Kenyan Human Rights Commission calls for ‘safe abortion,’ invoking new Constitution

The push for increased access to abortion in the wake of the passage of Kenya’s new Constitution confirms the worst fears of pro-life activists.
Thu Dec 8, 2011 - 6:13 pm EST

NAIROBI, Kenya, December 8, 2011 ( – The Kenya National Commission on Human Rights (KNCHR) has called on the country’s government to introduce a codified syllabus on abortion procedures to be taught in the country’s medical schools, claiming that ambiguous abortion laws are the cause of training gaps in healthcare practitioners who lack expertise to terminate life in the womb.

“Curriculum in the medical training colleges and universities will also need to be reviewed to ensure abortion is taught,” says the KNCHR in a report released yesterday.

Kenya’s newly revised 2010 Constitution grants every person the “right to life,” noting that a person’s life “begins at conception.” It does not permit abortion except for “emergency treatment” or if the “health of the mother is in danger.”

The KNCHR report argues that since the constitution allows for abortion in certain circumstances, Kenyans have the right to information on “safe abortion” and the right to the procedure itself if the need meets the criteria.

Every person, the report argues, has the right to the “highest attainable standard of health, which includes the right to health care services, including reproductive health.” Reproductive health, says the report, includes “safe abortion” under the circumstances stipulated by the Constitution.

“The components that make up reproductive health include access to information on reproductive health services including information on safe abortion, freedom to determine the timing, number and spacing of children as well as contraceptives.”

The push for increased access to abortion in the wake of the passage of Kenya’s new Constitution confirms the worst fears of pro-life activists, who had encouraged Kenyans to reject the draft Constitution in last year’s referendum, over its language on abortion. They had warned that the vague “health of the mother” language would inevitably be used to create abortion on demand.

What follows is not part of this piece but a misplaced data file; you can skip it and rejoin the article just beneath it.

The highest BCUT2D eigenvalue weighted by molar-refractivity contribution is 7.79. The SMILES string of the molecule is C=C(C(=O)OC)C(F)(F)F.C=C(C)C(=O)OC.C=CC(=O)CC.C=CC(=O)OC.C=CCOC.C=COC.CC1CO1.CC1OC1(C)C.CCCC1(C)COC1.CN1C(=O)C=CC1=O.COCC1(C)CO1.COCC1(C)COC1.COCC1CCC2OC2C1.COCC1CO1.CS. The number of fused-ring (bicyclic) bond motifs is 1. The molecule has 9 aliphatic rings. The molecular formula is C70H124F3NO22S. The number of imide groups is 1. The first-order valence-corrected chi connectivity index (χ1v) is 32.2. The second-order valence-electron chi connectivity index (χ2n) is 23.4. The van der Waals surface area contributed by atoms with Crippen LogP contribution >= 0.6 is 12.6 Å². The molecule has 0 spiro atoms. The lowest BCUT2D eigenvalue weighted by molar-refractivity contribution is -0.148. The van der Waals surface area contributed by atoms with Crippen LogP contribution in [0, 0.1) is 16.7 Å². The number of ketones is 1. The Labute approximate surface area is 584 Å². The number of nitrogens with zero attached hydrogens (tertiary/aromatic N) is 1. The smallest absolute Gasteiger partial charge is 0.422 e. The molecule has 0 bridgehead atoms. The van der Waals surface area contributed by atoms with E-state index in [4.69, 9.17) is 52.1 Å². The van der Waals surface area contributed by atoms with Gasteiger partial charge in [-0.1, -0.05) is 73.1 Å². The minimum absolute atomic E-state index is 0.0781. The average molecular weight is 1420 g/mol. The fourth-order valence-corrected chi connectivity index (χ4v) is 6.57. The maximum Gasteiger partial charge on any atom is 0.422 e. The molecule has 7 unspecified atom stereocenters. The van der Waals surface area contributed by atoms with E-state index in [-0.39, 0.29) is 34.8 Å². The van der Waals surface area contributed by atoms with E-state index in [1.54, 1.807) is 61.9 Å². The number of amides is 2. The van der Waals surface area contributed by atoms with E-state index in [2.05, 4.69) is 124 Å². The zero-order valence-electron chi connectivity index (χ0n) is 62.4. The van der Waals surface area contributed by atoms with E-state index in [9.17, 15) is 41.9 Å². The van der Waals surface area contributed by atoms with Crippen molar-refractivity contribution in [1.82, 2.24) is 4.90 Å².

Kenya’s previous Constitution had only allowed an exception for abortion in cases where the mother’s life was at risk.

Pro-life activists and lawmakers had also heavily criticized the Obama administration for having spent millions supporting the new Constitution, a move that some U.S. congressmen contested violated the Siljander amendment, a statute that prohibits the federal government from lobbying for or against abortion with foreign aid funds.

Vice President Joe Biden had personally traveled to Kenya during the debate to urge the nation’s citizens to pass the Constitution, telling them their new Constitution would “allow money to flow” from foreign aid treasuries.

The recently released findings of a U.S. government investigation raised further suspicions that the Obama Administration essentially “hired surrogates” to push for abortion in Kenya during the critical battle over the country’s new Constitution.

The report by the Government Accountability Office revealed that the International Development Law Organization (IDLO), an Obama grantee in Kenya that received some $400,000 in U.S. funds, repeatedly pushed for liberalization of the government’s abortion laws during the country’s debate over the draft Constitution.

  abortion, kenya, obama